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Display of the Resistance Embroideries of Maria Schuh

This is a wake up call for me as I step into each day going forward, to be aware that my individual choices have an effect on my community and country as a Collective. I intend to take off my blinders to the plight and ideas of those who may not share my vision. To realize what I can do as I am faced with tough choices. To ask myself the tough questions:  Am I ignoring the oppression of a segment of our society, and making light of it? Am I looking to find answers that work for all of us, or just for myself?  Am I adapting to the new normal because it seems to be the peaceful thing to do, despite the concern that it could be causing others pain? These are the questions and many more that I (and All of US) will be faced with in the coming days and years. I know from walking through the Resistance Exhibit they are difficult questions to answer in the moments we are faced with them. These are difficult decisions to make. It is always easier to say in hind-site what should have been done. It is also easier to say in advance what you think you would do walking into a situation, than what you would actually do faced with the real consequences of your decisions.

One thing I know I will continue to do is use my Voice. My Voice comes in many different Forms. I will use my Words, speaking and writing freely as my U.S. Rights as a citizen allow.  I will use my Dollars, as very often speaking with the wallet is one of the most effective methods of communication. And I will primarily use my Talents and Actions (they speak louder than words!) to speak up when I see something harmful and/or hateful to others. I encourage you who would like to hold on to the good in the world and continue to make it better for All to also use your voices and your dollars and especially your talents to call out and continue to shine the light on situations that do not resonate with that vision. Make your daily actions and choices speak to the vision of the world you want to see. We are all an aspect of the Great Creator, what we envision is the first step to what we create here. We can not turn a blind eye to what we see as abusive, mean, selfish, divisive, or inhumane on an individual level or as a collective. We can not “be ignorant”, but just like Maria Schuh’s example we can all “pretend ignorance” (or use other methods) to resist wrong doing, and use A Stitch In Time (to) Save.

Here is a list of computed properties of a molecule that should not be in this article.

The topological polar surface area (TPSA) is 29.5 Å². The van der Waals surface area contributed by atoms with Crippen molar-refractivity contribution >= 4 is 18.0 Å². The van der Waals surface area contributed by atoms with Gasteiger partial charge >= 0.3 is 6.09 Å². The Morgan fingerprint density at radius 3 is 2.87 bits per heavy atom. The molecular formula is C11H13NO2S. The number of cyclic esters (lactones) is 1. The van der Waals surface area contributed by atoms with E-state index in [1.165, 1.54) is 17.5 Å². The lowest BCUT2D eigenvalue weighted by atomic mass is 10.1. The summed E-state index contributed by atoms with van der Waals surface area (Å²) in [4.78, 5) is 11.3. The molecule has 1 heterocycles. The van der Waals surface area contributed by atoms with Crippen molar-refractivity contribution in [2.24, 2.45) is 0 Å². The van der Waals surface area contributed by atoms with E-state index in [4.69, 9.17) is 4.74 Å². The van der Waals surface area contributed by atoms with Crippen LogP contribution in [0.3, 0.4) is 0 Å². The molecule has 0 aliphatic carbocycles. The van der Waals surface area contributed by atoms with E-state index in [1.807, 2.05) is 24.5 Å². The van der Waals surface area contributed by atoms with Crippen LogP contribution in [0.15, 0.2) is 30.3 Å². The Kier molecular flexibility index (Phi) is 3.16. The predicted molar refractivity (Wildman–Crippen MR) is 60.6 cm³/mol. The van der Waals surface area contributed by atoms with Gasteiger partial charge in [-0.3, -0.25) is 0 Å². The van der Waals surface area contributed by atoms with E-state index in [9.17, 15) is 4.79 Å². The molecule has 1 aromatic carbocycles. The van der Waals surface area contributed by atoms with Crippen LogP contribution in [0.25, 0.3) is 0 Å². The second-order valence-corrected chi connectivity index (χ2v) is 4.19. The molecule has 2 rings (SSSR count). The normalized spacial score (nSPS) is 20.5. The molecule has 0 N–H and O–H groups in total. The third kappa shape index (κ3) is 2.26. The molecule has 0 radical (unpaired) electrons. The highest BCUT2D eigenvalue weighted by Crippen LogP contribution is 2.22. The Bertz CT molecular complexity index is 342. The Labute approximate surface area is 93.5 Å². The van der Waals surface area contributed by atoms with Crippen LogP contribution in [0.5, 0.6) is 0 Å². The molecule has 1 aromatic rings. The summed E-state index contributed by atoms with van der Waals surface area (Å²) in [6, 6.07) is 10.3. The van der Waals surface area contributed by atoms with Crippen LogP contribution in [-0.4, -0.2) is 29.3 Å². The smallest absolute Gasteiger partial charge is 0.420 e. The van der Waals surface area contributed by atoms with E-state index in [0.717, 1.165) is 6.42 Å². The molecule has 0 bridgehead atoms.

Please Note: I personally do not define resistance as a way to obstruct or protest any actions or ideas of the new administration just for the sake of hatred of “the other side”. It is a method of standing up for the protection and against the persecution of the Rights of All others (no “sides”).  I do not equate the election of Donald Trump as U.S. President to the rise of Hitler and the Third Reich. I am only making observations and pointing out a way of assessing personally how I choose to move forward as a citizen. History (and herstory) is only as helpful as what you learn from it.  Other than that, I tend not to look backward (unless I am reminiscing about a lovely European vacation), but aim to go forward doing my best to create a society that protects the Rights and Freedoms for ALL.